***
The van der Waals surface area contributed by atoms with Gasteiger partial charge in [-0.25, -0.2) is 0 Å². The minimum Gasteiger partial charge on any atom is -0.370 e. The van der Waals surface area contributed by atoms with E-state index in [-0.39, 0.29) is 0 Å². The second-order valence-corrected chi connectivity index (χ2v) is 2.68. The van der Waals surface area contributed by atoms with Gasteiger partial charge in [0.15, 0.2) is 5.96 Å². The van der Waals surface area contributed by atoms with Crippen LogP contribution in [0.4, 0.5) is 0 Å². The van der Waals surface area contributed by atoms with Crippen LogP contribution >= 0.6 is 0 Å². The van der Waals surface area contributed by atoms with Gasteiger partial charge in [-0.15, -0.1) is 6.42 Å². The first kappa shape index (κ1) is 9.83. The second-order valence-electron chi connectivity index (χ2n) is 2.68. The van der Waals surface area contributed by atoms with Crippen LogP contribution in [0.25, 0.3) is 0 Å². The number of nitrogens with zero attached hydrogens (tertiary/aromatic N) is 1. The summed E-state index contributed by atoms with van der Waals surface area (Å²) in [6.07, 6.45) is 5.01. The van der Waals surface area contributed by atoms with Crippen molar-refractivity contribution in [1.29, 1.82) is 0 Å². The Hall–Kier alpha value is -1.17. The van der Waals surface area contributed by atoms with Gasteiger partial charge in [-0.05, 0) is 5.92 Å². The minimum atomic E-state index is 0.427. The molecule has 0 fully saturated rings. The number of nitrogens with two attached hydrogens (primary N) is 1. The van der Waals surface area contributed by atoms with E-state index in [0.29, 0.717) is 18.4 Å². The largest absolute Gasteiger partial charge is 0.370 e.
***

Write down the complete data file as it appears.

The van der Waals surface area contributed by atoms with Gasteiger partial charge in [-0.25, -0.2) is 0 Å². The minimum Gasteiger partial charge on any atom is -0.370 e. The van der Waals surface area contributed by atoms with E-state index in [-0.39, 0.29) is 0 Å². The second-order valence-corrected chi connectivity index (χ2v) is 2.68. The van der Waals surface area contributed by atoms with Gasteiger partial charge in [0.15, 0.2) is 5.96 Å². The van der Waals surface area contributed by atoms with Crippen LogP contribution in [0.4, 0.5) is 0 Å². The van der Waals surface area contributed by atoms with Crippen LogP contribution >= 0.6 is 0 Å². The van der Waals surface area contributed by atoms with Gasteiger partial charge in [-0.15, -0.1) is 6.42 Å². The first kappa shape index (κ1) is 9.83. The second-order valence-electron chi connectivity index (χ2n) is 2.68. The van der Waals surface area contributed by atoms with Crippen LogP contribution in [0.25, 0.3) is 0 Å². The number of nitrogens with zero attached hydrogens (tertiary/aromatic N) is 1. The summed E-state index contributed by atoms with van der Waals surface area (Å²) in [6.07, 6.45) is 5.01. The van der Waals surface area contributed by atoms with Crippen molar-refractivity contribution in [1.29, 1.82) is 0 Å². The Hall–Kier alpha value is -1.17. The van der Waals surface area contributed by atoms with Gasteiger partial charge in [-0.05, 0) is 5.92 Å². The minimum atomic E-state index is 0.427. The molecule has 0 fully saturated rings. The number of nitrogens with two attached hydrogens (primary N) is 1. The van der Waals surface area contributed by atoms with E-state index in [0.29, 0.717) is 18.4 Å². The largest absolute Gasteiger partial charge is 0.370 e.